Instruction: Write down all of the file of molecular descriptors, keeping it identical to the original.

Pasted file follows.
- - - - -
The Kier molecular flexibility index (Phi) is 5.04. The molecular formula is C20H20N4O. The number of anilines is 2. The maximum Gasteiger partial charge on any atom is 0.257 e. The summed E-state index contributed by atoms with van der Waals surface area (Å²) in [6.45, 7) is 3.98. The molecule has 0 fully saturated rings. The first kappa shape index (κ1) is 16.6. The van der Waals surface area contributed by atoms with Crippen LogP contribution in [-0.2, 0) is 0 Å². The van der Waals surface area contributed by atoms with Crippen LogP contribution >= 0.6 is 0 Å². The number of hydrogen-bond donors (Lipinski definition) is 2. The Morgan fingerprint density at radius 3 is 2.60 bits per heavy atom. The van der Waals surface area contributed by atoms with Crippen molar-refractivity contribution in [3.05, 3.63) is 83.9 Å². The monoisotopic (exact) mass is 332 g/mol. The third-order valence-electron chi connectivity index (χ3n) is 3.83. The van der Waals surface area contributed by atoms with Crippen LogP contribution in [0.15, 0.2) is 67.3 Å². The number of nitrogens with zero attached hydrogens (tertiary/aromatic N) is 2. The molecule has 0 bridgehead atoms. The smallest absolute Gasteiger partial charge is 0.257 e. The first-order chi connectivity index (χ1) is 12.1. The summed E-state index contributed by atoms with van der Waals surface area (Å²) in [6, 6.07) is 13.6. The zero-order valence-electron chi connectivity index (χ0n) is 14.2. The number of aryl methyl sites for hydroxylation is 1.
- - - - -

The Kier molecular flexibility index (Phi) is 5.04. The molecular formula is C20H20N4O. The number of anilines is 2. The maximum Gasteiger partial charge on any atom is 0.257 e. The summed E-state index contributed by atoms with van der Waals surface area (Å²) in [6.45, 7) is 3.98. The molecule has 0 fully saturated rings. The first kappa shape index (κ1) is 16.6. The van der Waals surface area contributed by atoms with Crippen LogP contribution in [-0.2, 0) is 0 Å². The van der Waals surface area contributed by atoms with Crippen LogP contribution >= 0.6 is 0 Å². The number of hydrogen-bond donors (Lipinski definition) is 2. The Morgan fingerprint density at radius 3 is 2.60 bits per heavy atom. The van der Waals surface area contributed by atoms with Crippen molar-refractivity contribution in [3.05, 3.63) is 83.9 Å². The monoisotopic (exact) mass is 332 g/mol. The third-order valence-electron chi connectivity index (χ3n) is 3.83. The van der Waals surface area contributed by atoms with Crippen LogP contribution in [0.15, 0.2) is 67.3 Å². The number of nitrogens with zero attached hydrogens (tertiary/aromatic N) is 2. The molecule has 0 bridgehead atoms. The smallest absolute Gasteiger partial charge is 0.257 e. The first-order chi connectivity index (χ1) is 12.1. The summed E-state index contributed by atoms with van der Waals surface area (Å²) in [6, 6.07) is 13.6. The zero-order valence-electron chi connectivity index (χ0n) is 14.2. The number of aryl methyl sites for hydroxylation is 1.